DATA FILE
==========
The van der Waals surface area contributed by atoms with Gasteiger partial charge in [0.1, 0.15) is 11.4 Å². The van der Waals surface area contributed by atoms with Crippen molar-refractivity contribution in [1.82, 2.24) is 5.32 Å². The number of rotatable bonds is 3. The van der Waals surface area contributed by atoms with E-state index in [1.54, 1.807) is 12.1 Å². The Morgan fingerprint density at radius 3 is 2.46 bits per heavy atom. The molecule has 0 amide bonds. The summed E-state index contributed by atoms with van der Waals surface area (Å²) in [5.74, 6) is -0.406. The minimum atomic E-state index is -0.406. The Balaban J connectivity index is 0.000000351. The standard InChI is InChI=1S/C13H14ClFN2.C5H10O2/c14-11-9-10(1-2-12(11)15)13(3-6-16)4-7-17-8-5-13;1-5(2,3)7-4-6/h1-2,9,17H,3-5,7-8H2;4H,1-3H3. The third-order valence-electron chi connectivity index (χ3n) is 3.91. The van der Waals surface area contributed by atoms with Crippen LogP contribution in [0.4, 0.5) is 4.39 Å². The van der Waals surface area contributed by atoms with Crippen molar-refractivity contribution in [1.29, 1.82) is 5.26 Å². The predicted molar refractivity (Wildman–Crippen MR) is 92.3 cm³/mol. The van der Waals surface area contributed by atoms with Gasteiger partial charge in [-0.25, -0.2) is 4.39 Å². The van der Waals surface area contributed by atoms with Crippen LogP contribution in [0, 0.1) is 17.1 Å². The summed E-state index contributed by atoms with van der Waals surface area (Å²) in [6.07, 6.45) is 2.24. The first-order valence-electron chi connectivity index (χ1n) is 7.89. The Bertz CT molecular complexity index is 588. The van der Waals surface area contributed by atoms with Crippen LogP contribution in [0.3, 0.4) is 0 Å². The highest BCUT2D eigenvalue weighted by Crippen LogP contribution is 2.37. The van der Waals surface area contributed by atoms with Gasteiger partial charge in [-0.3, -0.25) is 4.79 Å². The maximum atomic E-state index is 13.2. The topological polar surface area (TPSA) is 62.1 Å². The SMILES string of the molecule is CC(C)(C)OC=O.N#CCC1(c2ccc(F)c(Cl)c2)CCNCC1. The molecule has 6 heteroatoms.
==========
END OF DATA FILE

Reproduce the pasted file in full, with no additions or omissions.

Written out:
The van der Waals surface area contributed by atoms with Gasteiger partial charge in [0.1, 0.15) is 11.4 Å². The van der Waals surface area contributed by atoms with Crippen molar-refractivity contribution in [1.82, 2.24) is 5.32 Å². The number of rotatable bonds is 3. The van der Waals surface area contributed by atoms with E-state index in [1.54, 1.807) is 12.1 Å². The Morgan fingerprint density at radius 3 is 2.46 bits per heavy atom. The molecule has 0 amide bonds. The summed E-state index contributed by atoms with van der Waals surface area (Å²) in [5.74, 6) is -0.406. The minimum atomic E-state index is -0.406. The Balaban J connectivity index is 0.000000351. The standard InChI is InChI=1S/C13H14ClFN2.C5H10O2/c14-11-9-10(1-2-12(11)15)13(3-6-16)4-7-17-8-5-13;1-5(2,3)7-4-6/h1-2,9,17H,3-5,7-8H2;4H,1-3H3. The third-order valence-electron chi connectivity index (χ3n) is 3.91. The van der Waals surface area contributed by atoms with Crippen LogP contribution in [0.4, 0.5) is 4.39 Å². The van der Waals surface area contributed by atoms with Crippen molar-refractivity contribution in [1.29, 1.82) is 5.26 Å². The predicted molar refractivity (Wildman–Crippen MR) is 92.3 cm³/mol. The van der Waals surface area contributed by atoms with Gasteiger partial charge in [-0.25, -0.2) is 4.39 Å². The van der Waals surface area contributed by atoms with Crippen LogP contribution in [0, 0.1) is 17.1 Å². The summed E-state index contributed by atoms with van der Waals surface area (Å²) in [6.07, 6.45) is 2.24. The first-order valence-electron chi connectivity index (χ1n) is 7.89. The Bertz CT molecular complexity index is 588. The van der Waals surface area contributed by atoms with Crippen LogP contribution in [0.3, 0.4) is 0 Å². The highest BCUT2D eigenvalue weighted by Crippen LogP contribution is 2.37. The van der Waals surface area contributed by atoms with Gasteiger partial charge in [-0.3, -0.25) is 4.79 Å². The maximum atomic E-state index is 13.2. The topological polar surface area (TPSA) is 62.1 Å². The SMILES string of the molecule is CC(C)(C)OC=O.N#CCC1(c2ccc(F)c(Cl)c2)CCNCC1. The molecule has 6 heteroatoms.